What one comes away with is a total lack of hope for the economic landscape. This isn't even like a Waiting for Superman where there is some minor attempt at the end to show how hope can be seen for the future of a flailing facet of life. But how can there be change when the people that should be regulating the banks and financial people in charge- the US government- does little, or sometimes not much at all? (Ferguson does leave out some of Obama's more significant financial reform points, but for the sake of the argument of the film, and those in his cabinet, his argument still has validity) One can almost feel the urge to throw rocks at people who aren't really there when it comes time to show what happened to these f***ers at Lehman and Goldman and AIG - they got patted on the back, got their bonuses, and went on their way. Just the idea of the bonuses still keeps me like Lewis Black on a
Vodka-Red Bull combo hours after the end of the screening.
Now, I go on about what the movie shows, but how about how it's shown? Like No End in Sight, Ferguson, who was mostly a political writer and technology expert before getting into films, has a natural knack for intellectual inquiry but also the keen ability to make things approachable for John-Q public. There's some musical montages (a wonderful opening title sequence has shots of NYC put to Peter Gabriel's Big Time, and the Hamptons put to New York Groove), so there is a little of the Alex Gibney feel. At the same time as there is very helpful narration from Matt Damon, all detailed (and with good graphs and charts, almost like a live-action political science books that is neither too low nor too high in scope for viewers), we get the interviews where Ferguson, knowing just the right things to ask, goes as objectively/journalistically as he can until they take him to the point of going "You can't be serious".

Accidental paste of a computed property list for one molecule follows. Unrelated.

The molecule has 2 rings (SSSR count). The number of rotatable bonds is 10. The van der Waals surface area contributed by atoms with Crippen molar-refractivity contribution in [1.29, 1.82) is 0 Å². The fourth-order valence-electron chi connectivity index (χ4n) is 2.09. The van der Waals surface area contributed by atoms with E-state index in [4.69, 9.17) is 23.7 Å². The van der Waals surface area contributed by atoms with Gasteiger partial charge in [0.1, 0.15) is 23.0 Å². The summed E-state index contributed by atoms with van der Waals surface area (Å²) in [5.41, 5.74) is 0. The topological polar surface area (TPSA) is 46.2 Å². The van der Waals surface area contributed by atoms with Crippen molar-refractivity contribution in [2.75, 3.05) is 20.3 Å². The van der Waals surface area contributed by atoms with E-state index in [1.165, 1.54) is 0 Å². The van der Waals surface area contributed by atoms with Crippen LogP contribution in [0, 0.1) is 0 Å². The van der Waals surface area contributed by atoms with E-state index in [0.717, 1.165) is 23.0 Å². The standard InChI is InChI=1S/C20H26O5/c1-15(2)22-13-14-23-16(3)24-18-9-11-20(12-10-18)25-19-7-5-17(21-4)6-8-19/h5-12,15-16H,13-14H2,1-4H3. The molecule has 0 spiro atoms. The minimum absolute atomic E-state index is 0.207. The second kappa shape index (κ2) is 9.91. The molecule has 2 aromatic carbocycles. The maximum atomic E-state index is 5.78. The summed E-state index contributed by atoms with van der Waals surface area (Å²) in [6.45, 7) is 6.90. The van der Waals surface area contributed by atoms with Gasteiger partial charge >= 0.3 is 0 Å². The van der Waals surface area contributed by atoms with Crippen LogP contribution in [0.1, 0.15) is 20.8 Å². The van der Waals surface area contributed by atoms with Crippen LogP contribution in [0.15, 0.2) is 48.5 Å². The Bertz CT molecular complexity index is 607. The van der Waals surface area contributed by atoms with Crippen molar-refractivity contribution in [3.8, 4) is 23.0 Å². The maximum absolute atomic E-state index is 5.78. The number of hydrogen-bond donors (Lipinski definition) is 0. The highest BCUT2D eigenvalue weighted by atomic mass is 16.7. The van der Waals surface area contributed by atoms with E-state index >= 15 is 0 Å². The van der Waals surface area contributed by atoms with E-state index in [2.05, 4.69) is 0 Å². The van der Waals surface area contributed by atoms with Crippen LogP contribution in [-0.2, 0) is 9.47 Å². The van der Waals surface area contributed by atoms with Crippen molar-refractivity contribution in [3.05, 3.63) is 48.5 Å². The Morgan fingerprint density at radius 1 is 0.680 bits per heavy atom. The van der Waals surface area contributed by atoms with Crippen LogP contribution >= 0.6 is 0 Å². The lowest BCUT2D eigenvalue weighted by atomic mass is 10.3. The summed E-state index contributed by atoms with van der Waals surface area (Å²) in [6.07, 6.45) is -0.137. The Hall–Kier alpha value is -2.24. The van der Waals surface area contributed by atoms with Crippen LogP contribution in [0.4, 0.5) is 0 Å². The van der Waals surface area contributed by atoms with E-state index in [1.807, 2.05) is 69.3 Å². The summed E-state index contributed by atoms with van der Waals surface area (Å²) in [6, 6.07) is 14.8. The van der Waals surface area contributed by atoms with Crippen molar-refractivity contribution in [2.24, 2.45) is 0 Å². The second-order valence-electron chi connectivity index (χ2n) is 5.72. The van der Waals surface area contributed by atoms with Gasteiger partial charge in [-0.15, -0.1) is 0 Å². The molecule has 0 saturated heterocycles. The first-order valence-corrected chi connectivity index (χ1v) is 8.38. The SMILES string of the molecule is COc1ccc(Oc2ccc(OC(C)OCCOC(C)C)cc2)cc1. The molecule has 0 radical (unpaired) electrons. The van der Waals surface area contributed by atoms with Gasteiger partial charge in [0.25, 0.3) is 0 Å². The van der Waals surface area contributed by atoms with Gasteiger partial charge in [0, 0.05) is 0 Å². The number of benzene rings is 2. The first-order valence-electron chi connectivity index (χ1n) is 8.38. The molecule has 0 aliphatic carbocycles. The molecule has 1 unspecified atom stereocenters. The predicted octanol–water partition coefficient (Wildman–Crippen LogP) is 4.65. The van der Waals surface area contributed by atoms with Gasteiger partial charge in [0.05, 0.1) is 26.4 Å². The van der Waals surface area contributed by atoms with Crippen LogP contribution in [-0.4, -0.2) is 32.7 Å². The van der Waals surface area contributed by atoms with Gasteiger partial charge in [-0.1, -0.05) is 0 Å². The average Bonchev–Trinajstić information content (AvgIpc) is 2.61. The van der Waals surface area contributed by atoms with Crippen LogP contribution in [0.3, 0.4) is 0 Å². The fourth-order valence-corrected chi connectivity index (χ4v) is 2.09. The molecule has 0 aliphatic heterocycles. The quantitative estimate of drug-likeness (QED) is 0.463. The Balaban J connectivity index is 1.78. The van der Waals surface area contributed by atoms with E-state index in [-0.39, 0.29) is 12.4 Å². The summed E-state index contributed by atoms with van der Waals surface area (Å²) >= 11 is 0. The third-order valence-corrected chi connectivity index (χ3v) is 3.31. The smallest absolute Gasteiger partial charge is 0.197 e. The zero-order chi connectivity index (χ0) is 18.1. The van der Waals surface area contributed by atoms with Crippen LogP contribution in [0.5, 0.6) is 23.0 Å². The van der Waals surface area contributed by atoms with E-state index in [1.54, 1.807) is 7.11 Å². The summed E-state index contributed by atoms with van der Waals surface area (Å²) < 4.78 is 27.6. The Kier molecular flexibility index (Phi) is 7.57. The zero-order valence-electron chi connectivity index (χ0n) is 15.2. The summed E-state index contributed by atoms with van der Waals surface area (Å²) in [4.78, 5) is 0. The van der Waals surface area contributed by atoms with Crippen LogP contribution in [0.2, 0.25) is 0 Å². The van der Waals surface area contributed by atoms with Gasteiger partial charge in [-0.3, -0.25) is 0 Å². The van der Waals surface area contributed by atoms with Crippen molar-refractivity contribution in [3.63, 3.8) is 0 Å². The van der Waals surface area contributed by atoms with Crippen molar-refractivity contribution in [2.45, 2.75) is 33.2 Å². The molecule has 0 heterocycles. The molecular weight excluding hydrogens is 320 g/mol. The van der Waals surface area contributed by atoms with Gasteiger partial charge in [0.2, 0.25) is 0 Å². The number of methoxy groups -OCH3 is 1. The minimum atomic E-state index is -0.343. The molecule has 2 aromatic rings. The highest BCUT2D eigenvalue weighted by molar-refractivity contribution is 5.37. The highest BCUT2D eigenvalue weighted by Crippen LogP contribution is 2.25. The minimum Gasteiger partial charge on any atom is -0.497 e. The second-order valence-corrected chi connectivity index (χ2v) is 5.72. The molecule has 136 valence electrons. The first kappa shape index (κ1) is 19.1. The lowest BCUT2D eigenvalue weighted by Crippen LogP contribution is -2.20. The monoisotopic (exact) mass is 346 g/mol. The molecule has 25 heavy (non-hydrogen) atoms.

There's either people who are either very forthcoming and insightful (i.e. Barney Frank, Elitot Spitzer), or not at all (such as anyone from former Bush/Clinton administrations, or former banker-people, such as
Frederic Mishkin. Seeing a little worm like him (and there's no dicing it, he squirms on a hook he doesn't get himself off of) is just further proof of how clueless and/or arrogant, they all were. Ferguson doesn't
do any pranks ala Michael Moore, though by the end one sees that Moore's "gag" at the end of his film of cornering off Goldman Sachs with crime-scene yellow tape isn't that far off of an idea.
And in the end, I was actually more engaged, more enraged, than I was by Moore's film, or by any real serious look at the financial crisis of 2008 in general. It may not have a lot of the more personal perspective of Capitalism, but it covers such important ground that I, not quite a casual observer of the crisis but far from an expert, felt like I got the fullest and fairest picture on the causes and effect of the
meltdown. As Enron: The Smartest Guys in the Room is screened now in Economics classes and CNBC, this has to come next, and if anything is more like the Kill Bill to that movie's Reservoir Dogs. This IS the Big Time. The guys at Enron, some of the greediest fucks there are, would look at Lehman
brothers and Goldman Sachs and AIG in awe. And we should too - awe at their continuing and (now) more empowered existence. And grief.